Thursday, August 24, 2017
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Headache After Epidural Infiltration

Headache After Epidural Infiltration

Epidural infiltration is a technique used to treat certain types of ailments that originate in the lumbar spine. It is a fairly safe procedure but it is not for everyone and complications can occur, although very rarely serious. Today I will talk about the headache after an epidural infiltration because it is the complication that has raised more questions on the blog. It is a quite common complication in this type of techniques.

Headache following epidural infiltration, in most cases, arises from unintentional puncture of the dural sac. The leakage of liquid through this barrier that we have broken causes more tension on the structures of the brain and dilate the blood vessels. We are going to understand it very easily with what I am going to tell you.

The dural sac is the protective barrier surrounding the brain and spinal cord. It is filled with fluid (cerebrospinal fluid) that protects these structures. The brain and spinal cord in this way are floating in a liquid. If we puncture this dural sac and there is a leak of cerebrospinal fluid occurs as if we removed the plug of the bath. All structures are pushed into the hole. In the case of the brain, this tension, indirectly pulling down, produces symptoms of headache after epidural infiltration.

Headache After Epidural InfiltrationWhat is the headache after an epidural infiltration?

Not all headaches are the same because the origin can be very diverse. The headache after an epidural infiltration is typical that it changes with the postures. The pain worsens when sitting or standing and is relieved when we lie on our backs. If it is not, it is possible that the headache is not due to puncture and our doctor should evaluate it, especially if the pain is severe or progressively worse.

The pain usually appears in the front or back of the head, ie in the area of ​​the forehead or above the nape. It may take a few hours to appear, even up to 2-3 days. In addition to the pain, we may have nausea and vomiting, dizziness and other sensations such as visual disturbances and noises in the ear (tinnitus).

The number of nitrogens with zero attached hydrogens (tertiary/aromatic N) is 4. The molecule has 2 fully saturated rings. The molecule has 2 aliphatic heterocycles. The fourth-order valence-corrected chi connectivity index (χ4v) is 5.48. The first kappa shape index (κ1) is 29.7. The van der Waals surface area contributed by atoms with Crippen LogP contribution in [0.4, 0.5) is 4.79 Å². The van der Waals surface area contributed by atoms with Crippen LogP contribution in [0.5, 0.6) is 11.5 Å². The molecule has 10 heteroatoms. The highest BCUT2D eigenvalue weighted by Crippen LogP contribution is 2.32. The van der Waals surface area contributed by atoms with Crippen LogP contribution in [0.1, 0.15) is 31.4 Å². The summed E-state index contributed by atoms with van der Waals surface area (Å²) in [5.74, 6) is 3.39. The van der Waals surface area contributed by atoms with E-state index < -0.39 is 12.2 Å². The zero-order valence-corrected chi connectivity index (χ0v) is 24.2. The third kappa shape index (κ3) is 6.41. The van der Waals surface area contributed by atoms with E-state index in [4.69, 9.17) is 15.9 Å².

What should we do if we have a headache after an epidural infiltration?

Our doctor must be informed of the symptoms to have proper control. Not always the headache will be for this reason and you have to have a control of the possible complications. If it is a puncture of the dural sac as we have said, most of the time it will be solved in only one or two weeks. Because of this, a conservative treatment is recommended at the beginning where it is advised to remain lying in bed and given medication for pain. It is not worth any analgesic medicine because it is necessary to avoid those that alter platelets, such as aspirin, for example.

In mild pain you can expect to pass alone. If the pain is moderate or severe and has not improved after a day in bed, it is advised to apply a technique called an epidural blood patch.

This technique involves injecting blood from the patient into the epidural space so that a clot forms in the area of ​​the ruptured dural sac. In this way we seal the leak of liquid. Applying the blood patch makes the degree of headache worse and removed earlier. Sometimes the puncture should be repeated if the first one has not been effective.

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